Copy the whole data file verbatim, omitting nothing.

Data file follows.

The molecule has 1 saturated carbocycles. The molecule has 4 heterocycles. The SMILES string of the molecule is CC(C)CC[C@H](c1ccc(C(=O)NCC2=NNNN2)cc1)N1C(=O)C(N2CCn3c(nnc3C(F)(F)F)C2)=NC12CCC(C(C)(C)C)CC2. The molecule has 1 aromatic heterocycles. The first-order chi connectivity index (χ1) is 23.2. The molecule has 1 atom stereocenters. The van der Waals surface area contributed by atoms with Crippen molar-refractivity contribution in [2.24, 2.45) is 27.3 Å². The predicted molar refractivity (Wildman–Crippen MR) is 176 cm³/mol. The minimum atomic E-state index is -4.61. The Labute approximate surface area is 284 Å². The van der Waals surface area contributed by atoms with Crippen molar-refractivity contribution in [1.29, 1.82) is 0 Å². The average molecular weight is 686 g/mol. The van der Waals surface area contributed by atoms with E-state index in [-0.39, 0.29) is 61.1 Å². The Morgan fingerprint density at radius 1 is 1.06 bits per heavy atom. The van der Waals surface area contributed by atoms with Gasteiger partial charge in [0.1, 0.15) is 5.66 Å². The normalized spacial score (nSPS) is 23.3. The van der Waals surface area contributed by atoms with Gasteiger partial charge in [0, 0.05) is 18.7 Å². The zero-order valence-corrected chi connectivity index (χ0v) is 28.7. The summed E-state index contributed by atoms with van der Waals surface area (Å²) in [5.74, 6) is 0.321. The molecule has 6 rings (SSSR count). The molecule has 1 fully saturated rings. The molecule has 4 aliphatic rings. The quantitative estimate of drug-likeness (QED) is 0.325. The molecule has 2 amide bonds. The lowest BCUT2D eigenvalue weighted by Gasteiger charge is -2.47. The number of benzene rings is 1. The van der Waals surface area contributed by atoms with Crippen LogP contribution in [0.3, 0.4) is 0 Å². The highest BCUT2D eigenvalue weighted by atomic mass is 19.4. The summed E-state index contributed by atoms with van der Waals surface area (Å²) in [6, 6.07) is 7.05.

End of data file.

The molecule has 1 saturated carbocycles. The molecule has 4 heterocycles. The SMILES string of the molecule is CC(C)CC[C@H](c1ccc(C(=O)NCC2=NNNN2)cc1)N1C(=O)C(N2CCn3c(nnc3C(F)(F)F)C2)=NC12CCC(C(C)(C)C)CC2. The molecule has 1 aromatic heterocycles. The first-order chi connectivity index (χ1) is 23.2. The molecule has 1 atom stereocenters. The van der Waals surface area contributed by atoms with Crippen molar-refractivity contribution in [2.24, 2.45) is 27.3 Å². The predicted molar refractivity (Wildman–Crippen MR) is 176 cm³/mol. The minimum atomic E-state index is -4.61. The Labute approximate surface area is 284 Å². The van der Waals surface area contributed by atoms with Crippen molar-refractivity contribution in [1.29, 1.82) is 0 Å². The average molecular weight is 686 g/mol. The van der Waals surface area contributed by atoms with E-state index in [-0.39, 0.29) is 61.1 Å². The Morgan fingerprint density at radius 1 is 1.06 bits per heavy atom. The van der Waals surface area contributed by atoms with Gasteiger partial charge in [0.1, 0.15) is 5.66 Å². The normalized spacial score (nSPS) is 23.3. The van der Waals surface area contributed by atoms with Gasteiger partial charge in [0, 0.05) is 18.7 Å². The zero-order valence-corrected chi connectivity index (χ0v) is 28.7. The summed E-state index contributed by atoms with van der Waals surface area (Å²) in [5.74, 6) is 0.321. The molecule has 6 rings (SSSR count). The molecule has 1 fully saturated rings. The molecule has 4 aliphatic rings. The quantitative estimate of drug-likeness (QED) is 0.325. The molecule has 2 amide bonds. The lowest BCUT2D eigenvalue weighted by Gasteiger charge is -2.47. The number of benzene rings is 1. The van der Waals surface area contributed by atoms with Crippen LogP contribution in [0.3, 0.4) is 0 Å². The highest BCUT2D eigenvalue weighted by atomic mass is 19.4. The summed E-state index contributed by atoms with van der Waals surface area (Å²) in [6, 6.07) is 7.05.